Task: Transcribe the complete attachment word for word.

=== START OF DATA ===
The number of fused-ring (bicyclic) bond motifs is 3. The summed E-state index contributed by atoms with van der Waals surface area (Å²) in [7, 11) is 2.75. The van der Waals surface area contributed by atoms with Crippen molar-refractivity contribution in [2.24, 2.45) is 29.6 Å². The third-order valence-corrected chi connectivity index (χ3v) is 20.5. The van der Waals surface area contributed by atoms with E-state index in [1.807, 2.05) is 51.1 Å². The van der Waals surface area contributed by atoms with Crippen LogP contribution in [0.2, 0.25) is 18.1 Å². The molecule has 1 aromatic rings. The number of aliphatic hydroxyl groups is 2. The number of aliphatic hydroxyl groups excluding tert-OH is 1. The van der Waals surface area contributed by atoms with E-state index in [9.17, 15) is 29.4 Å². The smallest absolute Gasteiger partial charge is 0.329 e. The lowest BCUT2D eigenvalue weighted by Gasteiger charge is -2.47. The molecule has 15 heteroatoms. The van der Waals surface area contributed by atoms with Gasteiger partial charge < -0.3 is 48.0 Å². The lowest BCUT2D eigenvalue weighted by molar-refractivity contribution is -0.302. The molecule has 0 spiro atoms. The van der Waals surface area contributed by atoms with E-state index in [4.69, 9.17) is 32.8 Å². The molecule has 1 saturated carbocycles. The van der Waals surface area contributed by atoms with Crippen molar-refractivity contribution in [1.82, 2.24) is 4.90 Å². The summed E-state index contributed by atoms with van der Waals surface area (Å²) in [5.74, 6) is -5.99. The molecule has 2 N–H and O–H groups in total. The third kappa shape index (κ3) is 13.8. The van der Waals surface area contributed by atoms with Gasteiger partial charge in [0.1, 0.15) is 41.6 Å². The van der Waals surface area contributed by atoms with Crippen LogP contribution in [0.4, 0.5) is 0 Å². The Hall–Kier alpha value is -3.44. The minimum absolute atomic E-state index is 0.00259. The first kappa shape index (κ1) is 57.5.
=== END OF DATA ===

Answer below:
The number of fused-ring (bicyclic) bond motifs is 3. The summed E-state index contributed by atoms with van der Waals surface area (Å²) in [7, 11) is 2.75. The van der Waals surface area contributed by atoms with Crippen molar-refractivity contribution in [2.24, 2.45) is 29.6 Å². The third-order valence-corrected chi connectivity index (χ3v) is 20.5. The van der Waals surface area contributed by atoms with E-state index in [1.807, 2.05) is 51.1 Å². The van der Waals surface area contributed by atoms with Crippen LogP contribution in [0.2, 0.25) is 18.1 Å². The molecule has 1 aromatic rings. The number of aliphatic hydroxyl groups is 2. The number of aliphatic hydroxyl groups excluding tert-OH is 1. The van der Waals surface area contributed by atoms with E-state index in [9.17, 15) is 29.4 Å². The smallest absolute Gasteiger partial charge is 0.329 e. The lowest BCUT2D eigenvalue weighted by Gasteiger charge is -2.47. The molecule has 15 heteroatoms. The van der Waals surface area contributed by atoms with Gasteiger partial charge < -0.3 is 48.0 Å². The lowest BCUT2D eigenvalue weighted by molar-refractivity contribution is -0.302. The molecule has 0 spiro atoms. The van der Waals surface area contributed by atoms with E-state index in [4.69, 9.17) is 32.8 Å². The molecule has 1 saturated carbocycles. The van der Waals surface area contributed by atoms with Crippen molar-refractivity contribution in [1.82, 2.24) is 4.90 Å². The summed E-state index contributed by atoms with van der Waals surface area (Å²) in [5.74, 6) is -5.99. The molecule has 2 N–H and O–H groups in total. The third kappa shape index (κ3) is 13.8. The van der Waals surface area contributed by atoms with Gasteiger partial charge in [0.1, 0.15) is 41.6 Å². The van der Waals surface area contributed by atoms with Crippen LogP contribution in [0.4, 0.5) is 0 Å². The Hall–Kier alpha value is -3.44. The minimum absolute atomic E-state index is 0.00259. The first kappa shape index (κ1) is 57.5.